You know that something is really happening north of the border if its makes it onto the BBC Today Programme.
Today to muffled trumpets in a dreech capital the much-trailed Calman Commission finally reported on extending devolution devo-max or damp squib depending on your point of view.
Calman recommends Scotland should have greater powers over income tax which would make its government more accountable. But the ability to vary the tax balance is not to be in the gift of Holyrood they can’t tax the rich until the tartan pips squeak no matter how much they’d like to.
According to Calman, the Scots would also get powers over some other taxes including air passenger duty, stamp duty land tax, the aggregates levy and landfill tax. Limited fiscal autonomy for beginners?
In return, Scotland would lose some of its current block grant. So it could well be the beginning of the end to the Barnett formula criticised by some for being over generous to us Scots.
But its still not Scotland’s oil despite the best efforts of journalists at the launch seeking better clarity on the oil question. Oil revenues will flow to Westminster not Holyrood.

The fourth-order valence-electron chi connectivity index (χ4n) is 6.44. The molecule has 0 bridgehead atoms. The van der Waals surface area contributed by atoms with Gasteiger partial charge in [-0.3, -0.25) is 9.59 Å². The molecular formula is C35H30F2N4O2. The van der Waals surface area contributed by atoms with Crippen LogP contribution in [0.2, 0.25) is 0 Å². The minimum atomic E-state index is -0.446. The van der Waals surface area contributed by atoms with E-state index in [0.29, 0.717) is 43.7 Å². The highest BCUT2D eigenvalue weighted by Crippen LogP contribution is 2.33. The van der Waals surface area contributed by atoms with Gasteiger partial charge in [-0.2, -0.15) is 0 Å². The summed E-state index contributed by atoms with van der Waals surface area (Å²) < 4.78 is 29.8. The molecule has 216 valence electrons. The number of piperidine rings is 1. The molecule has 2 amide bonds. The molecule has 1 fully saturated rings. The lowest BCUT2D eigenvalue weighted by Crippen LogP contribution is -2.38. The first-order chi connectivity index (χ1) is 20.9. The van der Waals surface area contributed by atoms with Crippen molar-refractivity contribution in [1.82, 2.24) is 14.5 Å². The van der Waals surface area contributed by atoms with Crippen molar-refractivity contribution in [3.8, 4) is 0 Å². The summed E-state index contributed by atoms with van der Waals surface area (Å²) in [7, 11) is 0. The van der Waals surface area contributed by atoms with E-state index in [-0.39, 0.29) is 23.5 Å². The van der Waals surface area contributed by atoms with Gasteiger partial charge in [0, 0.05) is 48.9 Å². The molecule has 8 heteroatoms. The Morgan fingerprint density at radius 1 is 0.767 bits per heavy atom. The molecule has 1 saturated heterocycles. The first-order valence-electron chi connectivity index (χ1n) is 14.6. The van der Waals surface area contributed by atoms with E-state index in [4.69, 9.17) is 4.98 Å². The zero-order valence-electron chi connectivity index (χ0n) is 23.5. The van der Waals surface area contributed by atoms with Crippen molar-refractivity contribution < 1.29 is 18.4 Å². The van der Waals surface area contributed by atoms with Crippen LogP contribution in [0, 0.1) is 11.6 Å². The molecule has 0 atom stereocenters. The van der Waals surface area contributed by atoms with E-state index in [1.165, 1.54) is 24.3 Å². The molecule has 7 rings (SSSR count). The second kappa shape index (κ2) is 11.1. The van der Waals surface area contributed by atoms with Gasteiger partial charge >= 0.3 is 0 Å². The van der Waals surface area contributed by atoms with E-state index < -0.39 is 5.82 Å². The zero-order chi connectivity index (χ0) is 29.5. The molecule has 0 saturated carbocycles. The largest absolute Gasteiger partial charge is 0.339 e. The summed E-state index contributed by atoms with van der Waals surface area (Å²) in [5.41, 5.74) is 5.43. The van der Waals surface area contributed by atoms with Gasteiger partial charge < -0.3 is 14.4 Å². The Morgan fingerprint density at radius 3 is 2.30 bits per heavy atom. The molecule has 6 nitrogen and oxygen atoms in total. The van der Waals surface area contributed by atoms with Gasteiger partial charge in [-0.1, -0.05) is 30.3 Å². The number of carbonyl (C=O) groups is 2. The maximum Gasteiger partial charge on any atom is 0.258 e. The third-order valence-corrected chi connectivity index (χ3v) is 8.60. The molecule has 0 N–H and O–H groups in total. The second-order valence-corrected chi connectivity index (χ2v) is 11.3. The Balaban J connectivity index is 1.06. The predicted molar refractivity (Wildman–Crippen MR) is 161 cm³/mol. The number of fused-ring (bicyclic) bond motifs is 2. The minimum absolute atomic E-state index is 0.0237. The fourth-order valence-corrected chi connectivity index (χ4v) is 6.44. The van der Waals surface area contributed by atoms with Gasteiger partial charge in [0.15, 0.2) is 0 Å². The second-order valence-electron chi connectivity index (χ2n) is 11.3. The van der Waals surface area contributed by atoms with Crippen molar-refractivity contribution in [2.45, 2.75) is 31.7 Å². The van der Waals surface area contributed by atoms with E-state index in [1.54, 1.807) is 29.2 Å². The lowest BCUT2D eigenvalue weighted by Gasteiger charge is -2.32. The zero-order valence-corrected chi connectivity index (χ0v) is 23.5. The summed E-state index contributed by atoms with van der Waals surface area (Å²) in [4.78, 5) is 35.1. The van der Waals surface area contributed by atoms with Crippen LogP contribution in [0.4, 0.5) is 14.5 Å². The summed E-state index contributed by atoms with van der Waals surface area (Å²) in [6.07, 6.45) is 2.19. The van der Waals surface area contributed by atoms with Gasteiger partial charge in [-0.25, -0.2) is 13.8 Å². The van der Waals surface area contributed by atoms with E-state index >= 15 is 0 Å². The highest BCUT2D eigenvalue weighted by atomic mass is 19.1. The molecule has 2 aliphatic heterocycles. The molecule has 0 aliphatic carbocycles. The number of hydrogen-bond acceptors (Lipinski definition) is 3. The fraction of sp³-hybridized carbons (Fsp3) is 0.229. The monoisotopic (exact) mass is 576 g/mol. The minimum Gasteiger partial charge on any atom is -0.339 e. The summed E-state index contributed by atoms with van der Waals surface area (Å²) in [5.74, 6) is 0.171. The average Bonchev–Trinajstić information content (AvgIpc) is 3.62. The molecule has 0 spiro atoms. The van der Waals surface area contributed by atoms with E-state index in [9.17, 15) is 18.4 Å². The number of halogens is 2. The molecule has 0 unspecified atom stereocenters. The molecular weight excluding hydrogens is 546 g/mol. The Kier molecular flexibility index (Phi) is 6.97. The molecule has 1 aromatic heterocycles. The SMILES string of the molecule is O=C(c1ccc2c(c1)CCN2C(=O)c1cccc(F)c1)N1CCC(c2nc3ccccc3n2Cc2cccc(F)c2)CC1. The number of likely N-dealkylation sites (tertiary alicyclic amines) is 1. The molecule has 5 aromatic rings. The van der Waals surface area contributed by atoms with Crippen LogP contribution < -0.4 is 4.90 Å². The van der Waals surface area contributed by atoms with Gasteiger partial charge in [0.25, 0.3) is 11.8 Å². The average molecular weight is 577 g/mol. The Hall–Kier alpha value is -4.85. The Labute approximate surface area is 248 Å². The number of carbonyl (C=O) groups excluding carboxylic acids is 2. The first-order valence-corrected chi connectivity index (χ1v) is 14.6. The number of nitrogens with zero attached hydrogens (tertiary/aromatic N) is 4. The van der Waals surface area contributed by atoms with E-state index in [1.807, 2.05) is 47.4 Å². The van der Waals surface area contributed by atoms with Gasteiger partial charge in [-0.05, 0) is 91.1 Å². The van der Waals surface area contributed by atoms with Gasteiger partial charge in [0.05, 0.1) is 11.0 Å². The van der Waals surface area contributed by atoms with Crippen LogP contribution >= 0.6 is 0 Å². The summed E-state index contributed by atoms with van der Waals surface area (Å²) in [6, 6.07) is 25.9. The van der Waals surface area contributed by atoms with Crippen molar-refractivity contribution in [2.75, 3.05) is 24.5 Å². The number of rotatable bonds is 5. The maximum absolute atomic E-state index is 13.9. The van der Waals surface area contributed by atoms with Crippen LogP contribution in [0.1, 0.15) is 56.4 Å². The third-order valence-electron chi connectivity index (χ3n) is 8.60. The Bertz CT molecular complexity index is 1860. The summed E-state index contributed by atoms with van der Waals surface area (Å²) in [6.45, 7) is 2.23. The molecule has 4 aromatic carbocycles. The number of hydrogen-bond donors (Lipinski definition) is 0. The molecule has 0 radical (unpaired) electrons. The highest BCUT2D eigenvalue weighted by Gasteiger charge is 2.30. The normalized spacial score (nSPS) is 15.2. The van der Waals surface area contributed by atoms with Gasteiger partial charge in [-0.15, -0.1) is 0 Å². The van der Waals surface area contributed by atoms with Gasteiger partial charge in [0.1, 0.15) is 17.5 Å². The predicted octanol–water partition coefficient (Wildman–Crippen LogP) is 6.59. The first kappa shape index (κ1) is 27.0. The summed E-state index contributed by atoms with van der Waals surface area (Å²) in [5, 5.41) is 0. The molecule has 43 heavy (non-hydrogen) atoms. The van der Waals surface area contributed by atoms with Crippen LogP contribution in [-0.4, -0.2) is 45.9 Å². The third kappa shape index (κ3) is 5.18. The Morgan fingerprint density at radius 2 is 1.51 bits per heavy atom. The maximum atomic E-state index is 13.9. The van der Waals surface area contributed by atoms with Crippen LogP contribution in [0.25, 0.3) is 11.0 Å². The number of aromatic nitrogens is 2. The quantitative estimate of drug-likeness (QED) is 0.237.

Comment from the political commentators has been predictable journalists yawns were being only just stifled.
From the political parties, the governing SNP has been less churlish than some would have predicted in their response according to their Minister for the Constitution or Independence Tsar Mike Russell, he would welcome any extra powers for Scotland. But swiftly added the sting that: "full fiscal autonomy has the great benefit of allowing the Scottish Parliament to make its decisions based on a range of taxation – not just income tax, which is a very blunt instrument." So for them it’s better than nothing but not as good as they want.
For the Tories, Calman is the cement in the union; Labour considered it œbold and progressive and the Lib Dems cheered the blueprint as taking us towards a home rule settlement.
But, it could be argued, if it was right to have asked the Scottish people in 1998 if they wanted a Parliament and at the same time ask if they wanted tax varying powers surely it is also right to now ask if they want to further change the setup if the plans really are a far reaching, radical and a realistic response to a decade of devolution.